A third of UK workers would prefer to be paid weekly to allow them to budget better for the rising cost of living, according to new research.
Researchers for temporary work platform Indeed Flex found that 34% of workers wanted to be paid each week, but currently only 15% were paid in this way while three quarters (77%) received their pay packets monthly. About 5% were paid fortnightly they found.
Meanwhile, Indeed Flex’s parent firm, Indeed, has released figures showing sharp rises in job searches for part-time, zero hours and shift positions, as workers have sought to increase their earnings as prices rise.
Workers who preferred the idea of a weekly wage said it would help with budgeting, because nearly one in three people were regularly running out of money by the end of the month or using overdrafts. Only 35% of workers in full-time work always had money left over at the end of the month.
With paychecks becoming stretched amid the cost of living crisis, a quarter of workers (24%) who would prefer a weekly wage say it would help them budget and a fifth (22%) say it would help them feel more in control of their finances.
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A quarter (24%) of UK workers are doing some form of temporary work, either as their main form of employment (9%), or alongside a part-time or full-time job (15%).
Novo Constare, CEO and co-founder of Indeed Flex, said: “While the appearance of a lump sum of money in your bank account at the end of the month is always welcome, for many people the pleasure is short-lived as bills and one-off expenses quickly make it drain away.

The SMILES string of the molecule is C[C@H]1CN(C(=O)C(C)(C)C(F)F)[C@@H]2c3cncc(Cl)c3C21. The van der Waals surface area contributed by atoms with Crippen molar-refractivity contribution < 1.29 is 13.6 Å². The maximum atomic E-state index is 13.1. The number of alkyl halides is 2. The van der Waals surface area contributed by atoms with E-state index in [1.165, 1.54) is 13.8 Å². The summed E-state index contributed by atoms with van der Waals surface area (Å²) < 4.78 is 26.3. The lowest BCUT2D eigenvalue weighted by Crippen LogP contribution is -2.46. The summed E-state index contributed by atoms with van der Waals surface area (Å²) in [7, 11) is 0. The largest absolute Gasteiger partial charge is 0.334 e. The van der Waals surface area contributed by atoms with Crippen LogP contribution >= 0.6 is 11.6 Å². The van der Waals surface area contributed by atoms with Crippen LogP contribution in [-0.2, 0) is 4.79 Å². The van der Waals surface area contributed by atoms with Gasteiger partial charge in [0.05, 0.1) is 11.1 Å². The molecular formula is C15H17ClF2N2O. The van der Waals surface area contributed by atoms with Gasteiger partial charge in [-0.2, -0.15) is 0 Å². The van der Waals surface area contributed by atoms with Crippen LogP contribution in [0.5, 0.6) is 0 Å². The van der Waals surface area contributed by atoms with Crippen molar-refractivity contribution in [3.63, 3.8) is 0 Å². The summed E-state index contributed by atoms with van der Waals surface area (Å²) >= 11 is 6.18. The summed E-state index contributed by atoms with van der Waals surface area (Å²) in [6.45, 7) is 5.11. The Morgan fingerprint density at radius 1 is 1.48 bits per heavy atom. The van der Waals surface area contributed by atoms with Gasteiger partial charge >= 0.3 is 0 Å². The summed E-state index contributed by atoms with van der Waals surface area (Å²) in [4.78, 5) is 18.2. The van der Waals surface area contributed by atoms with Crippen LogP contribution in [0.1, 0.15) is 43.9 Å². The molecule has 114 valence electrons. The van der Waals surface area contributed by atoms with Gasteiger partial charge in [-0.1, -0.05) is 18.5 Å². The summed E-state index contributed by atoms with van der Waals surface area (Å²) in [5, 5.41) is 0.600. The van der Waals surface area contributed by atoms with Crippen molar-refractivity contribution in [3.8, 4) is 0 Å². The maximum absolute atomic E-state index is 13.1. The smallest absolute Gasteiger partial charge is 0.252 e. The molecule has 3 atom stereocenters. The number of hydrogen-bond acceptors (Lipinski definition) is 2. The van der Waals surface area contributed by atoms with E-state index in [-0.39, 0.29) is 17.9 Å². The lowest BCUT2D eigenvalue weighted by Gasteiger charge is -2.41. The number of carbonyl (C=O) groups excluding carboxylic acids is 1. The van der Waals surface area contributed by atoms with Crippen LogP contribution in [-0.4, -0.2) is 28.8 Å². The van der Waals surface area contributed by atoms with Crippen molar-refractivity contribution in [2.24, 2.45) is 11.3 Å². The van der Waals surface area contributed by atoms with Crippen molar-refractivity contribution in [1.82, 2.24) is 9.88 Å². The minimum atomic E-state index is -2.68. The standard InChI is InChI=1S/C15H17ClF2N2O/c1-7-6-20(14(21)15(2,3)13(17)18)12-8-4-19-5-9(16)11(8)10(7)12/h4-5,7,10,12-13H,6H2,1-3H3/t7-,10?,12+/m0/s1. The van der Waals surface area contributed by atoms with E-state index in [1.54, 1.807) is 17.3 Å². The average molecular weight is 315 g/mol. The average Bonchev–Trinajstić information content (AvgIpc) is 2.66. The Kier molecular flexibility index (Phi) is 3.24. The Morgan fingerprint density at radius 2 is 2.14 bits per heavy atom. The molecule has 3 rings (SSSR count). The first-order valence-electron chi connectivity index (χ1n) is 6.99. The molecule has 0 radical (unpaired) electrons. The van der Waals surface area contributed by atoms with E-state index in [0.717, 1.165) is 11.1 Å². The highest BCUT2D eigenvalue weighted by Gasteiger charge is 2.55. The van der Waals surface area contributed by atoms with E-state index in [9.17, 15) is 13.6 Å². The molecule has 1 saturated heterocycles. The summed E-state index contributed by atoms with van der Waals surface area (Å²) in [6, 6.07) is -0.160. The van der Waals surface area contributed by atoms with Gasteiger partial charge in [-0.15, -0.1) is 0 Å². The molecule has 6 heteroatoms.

“The majority of the UK workforce are paid monthly, yet a third would prefer to get a weekly wage to help them budget and manage their finances better.”
Constare added that Indeed Flex paid its workers every Friday even if they had been working for a client firm for a long period.
Rise in searches for zero contract roles
Meanwhile, Indeed has released data showing a significant rise in the demand for part-time roles, zero-hour contract positions, as well as roles where little or no experience is required.
People are likely seeking a second or third job or juggling new work alongside caring responsibilities to pay the ever rising bills” – Jack Kennedy, Indeed
Among the more significant figures were that searches for zero-hour contracts had increased by 70%; demand for weekly pay had risen by 122% and “full-time, no experience” searches had shot up by 219%. Searches for “night-time shift part-time” had more than doubled over the past year.
Jack Kennedy, UK economist at Indeed, said the growth in searches for part-time and flexible roles and work where no experience was required, showed that people increasingly sought jobs that enabled them to bend around their personal lives, and likely their current work lives too.
He added: “And, with work being sought for less-favourable time frames – such as weekends and night-shifts – and contractual arrangements with zero-hour contracts, it likely demonstrates individuals seeking a second or third job or juggling new work alongside caring responsibilities to pay the ever rising bills. It’s not surprising therefore to see the ONS’s figure of 1.22 million currently having second jobs, exceeding its pre-pandemic peak.
“Furthermore, the huge increase in demand for roles with ‘weekly pay’ should not be ignored. During this challenging economic period businesses need to not only consider supporting staff with flexibility regarding working hours and location, but also pay cycles.”
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